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LONDON — Britain will start piloting domestic COVID certificates this month, granting access to selected venues including sports stadiums and nightclubs, as ministers mull ways to reopen the U.K. economy post-lockdown.

People who have been vaccinated, received a recent negative test or have natural immunity after recovery from infection in the last six months, will be able to take part in test events at sports venues, conference centers and nightclubs. That includes the semi-finals this month of football’s FA Cup and the final in May.

Businesses, including pubs and restaurants, which are allowed to reopen outdoors on April 12, and indoors on May 17, will not be required to ask customers to prove their COVID status, Downing Street said. The hospitality sector warned Prime Minister Boris Johnson such a move would be unworkable and discriminatory when he floated the idea last month.

The plans for COVID certificates will be among the details Johnson is due to set out on Monday as part of a wider update on the U.K.’s route out of lockdown, which begun last week with people allowed to meet outdoors in groups of six.

A return to non-essential international travel on May 17 has not been ruled out, but Downing Street warned people may have to wait longer as some countries experience third waves of the disease. Ministers are also weighing the risk posed by so-called “variants of concern” which may be resistant to current vaccines. A traffic-light system of countries will be put in place when restrictions are lifted.

There will be no isolation requirement for travel from countries in the new “green category” — although pre-departure and post-arrival tests will still be required. The “red” and “amber” restrictions would remain as they are now, with the requirement to either quarantine or self-isolate when returning to the U.K., Downing Street said in a press release setting out its thinking.

Meanwhile, Germany is also looking at introducing a system to allow vaccinated people into shops, restaurants and hotels, Health Minister Jens Spahn told the Bild am Sonntag newspaper.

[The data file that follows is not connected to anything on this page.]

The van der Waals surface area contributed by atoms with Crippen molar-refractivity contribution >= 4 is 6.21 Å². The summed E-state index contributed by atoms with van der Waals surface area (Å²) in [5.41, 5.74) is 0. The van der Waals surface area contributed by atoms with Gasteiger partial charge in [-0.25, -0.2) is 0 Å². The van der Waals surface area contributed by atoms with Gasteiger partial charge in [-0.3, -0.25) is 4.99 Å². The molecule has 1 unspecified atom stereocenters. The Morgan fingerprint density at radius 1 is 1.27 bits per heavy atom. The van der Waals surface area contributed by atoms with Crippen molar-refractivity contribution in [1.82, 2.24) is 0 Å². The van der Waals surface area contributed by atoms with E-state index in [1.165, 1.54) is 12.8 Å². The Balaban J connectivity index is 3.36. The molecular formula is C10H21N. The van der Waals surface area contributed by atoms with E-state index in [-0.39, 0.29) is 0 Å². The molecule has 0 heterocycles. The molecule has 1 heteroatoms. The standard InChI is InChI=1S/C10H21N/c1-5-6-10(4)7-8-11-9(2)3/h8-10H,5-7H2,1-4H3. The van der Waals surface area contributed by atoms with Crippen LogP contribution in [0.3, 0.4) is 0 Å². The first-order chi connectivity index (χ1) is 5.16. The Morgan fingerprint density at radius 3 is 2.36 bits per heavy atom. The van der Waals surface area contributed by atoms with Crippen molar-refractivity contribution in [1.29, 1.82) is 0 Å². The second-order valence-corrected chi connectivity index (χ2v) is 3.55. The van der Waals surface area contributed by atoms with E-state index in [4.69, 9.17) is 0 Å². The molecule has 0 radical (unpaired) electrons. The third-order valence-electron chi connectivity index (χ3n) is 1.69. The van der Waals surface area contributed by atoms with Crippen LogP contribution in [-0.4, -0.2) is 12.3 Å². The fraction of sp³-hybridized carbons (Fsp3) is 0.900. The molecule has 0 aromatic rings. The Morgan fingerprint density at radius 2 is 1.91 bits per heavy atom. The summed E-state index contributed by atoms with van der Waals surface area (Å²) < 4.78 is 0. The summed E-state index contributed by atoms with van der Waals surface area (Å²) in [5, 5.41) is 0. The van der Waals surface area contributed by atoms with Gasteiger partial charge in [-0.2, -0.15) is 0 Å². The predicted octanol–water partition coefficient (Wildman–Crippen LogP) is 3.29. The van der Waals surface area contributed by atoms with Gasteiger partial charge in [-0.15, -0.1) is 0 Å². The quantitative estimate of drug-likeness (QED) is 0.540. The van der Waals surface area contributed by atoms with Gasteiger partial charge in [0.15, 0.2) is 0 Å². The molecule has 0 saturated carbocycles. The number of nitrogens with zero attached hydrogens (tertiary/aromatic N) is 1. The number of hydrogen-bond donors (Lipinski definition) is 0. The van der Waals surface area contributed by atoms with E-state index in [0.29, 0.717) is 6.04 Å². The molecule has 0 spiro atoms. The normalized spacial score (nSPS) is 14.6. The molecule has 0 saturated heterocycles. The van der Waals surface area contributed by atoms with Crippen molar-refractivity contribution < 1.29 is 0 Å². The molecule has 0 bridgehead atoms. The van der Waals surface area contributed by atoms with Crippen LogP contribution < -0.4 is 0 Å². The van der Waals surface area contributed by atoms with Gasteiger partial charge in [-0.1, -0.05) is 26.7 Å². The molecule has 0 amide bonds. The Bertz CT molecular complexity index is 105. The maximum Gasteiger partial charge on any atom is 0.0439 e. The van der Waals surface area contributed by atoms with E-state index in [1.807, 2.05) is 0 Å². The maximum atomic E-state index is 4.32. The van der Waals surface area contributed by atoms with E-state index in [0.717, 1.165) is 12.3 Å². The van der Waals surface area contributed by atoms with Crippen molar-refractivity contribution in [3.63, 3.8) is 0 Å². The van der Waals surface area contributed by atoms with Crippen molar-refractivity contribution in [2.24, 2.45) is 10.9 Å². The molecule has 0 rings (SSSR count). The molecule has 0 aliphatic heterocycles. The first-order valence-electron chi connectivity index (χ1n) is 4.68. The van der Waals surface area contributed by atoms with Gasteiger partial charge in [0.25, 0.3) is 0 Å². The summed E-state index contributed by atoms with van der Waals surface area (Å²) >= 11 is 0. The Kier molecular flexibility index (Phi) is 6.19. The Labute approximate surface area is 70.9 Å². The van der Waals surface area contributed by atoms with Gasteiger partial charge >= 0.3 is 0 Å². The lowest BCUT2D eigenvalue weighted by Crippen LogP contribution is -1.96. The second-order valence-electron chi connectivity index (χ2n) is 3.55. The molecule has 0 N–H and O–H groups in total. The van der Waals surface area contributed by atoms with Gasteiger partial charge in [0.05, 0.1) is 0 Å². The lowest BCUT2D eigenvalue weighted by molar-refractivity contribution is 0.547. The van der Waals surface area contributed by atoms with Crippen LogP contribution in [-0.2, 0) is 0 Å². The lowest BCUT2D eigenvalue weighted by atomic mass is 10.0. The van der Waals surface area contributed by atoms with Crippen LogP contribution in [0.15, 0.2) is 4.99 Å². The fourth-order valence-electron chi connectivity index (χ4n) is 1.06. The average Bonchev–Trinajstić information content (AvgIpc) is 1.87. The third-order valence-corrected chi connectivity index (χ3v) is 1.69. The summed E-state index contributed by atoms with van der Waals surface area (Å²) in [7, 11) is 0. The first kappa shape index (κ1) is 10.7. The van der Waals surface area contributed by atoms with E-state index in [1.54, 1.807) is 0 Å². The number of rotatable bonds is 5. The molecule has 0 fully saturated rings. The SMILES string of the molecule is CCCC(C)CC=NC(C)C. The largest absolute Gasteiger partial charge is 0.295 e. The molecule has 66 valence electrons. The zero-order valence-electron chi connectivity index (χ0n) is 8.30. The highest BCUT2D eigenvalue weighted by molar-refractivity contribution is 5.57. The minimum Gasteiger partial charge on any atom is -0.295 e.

“Anyone who has been fully vaccinated can, in the future, be treated like someone who has tested negative,” Spahn said.

Germany is considering a system of rapid testing to reopen its retail and hospitality sectors. New findings from the country’s infectious disease agency, obtained by Bild, suggest the risk of transmission is so low two weeks after the second vaccine dose that those fully inoculated could skip tests and quarantines for shopping and travel.

The U.K. government is already facing strong opposition in parliament to its plans for domestic COVID certificates. Over 70 MPs, including more than 40 of Johnson’s own Conservative backbenchers are opposed to so-called COVID passports within the U.K.

Michael Gove, the Cabinet Office minister overseeing the certificate plans, said COVID certificates would be “an inevitability for international travel,” in an article for the Sunday Telegraph.

The European Commission has proposed a so-called digital green certificate, which would create a bloc-wide travel pass that confirms coronavirus vaccination, immunity or testing status.

Gove said certificates could be “a valuable aid to opening up our domestic economy and society faster.”

Test events would have to be closed to the public until much later this year without a certificate scheme, Gove pointed out. He also warned businesses could start setting up their own private certification schemes to restrict access if the government did not act.

“Unless the Government takes a lead we risk others establishing the rules of the road. So where should the lines be drawn to help protect freedoms, respect privacy, promote equality and get us back to normality? And how can we ensure our approach is proportionate and time-limited?,” he wrote.

“Appropriate exemptions” for people who have been advised not to be vaccinated, or who cannot be tested repeatedly, are being looked at, and the NHS is working on digital and non-digital certificates, Downing Street said.

Sarah Wheaton contributed reporting.

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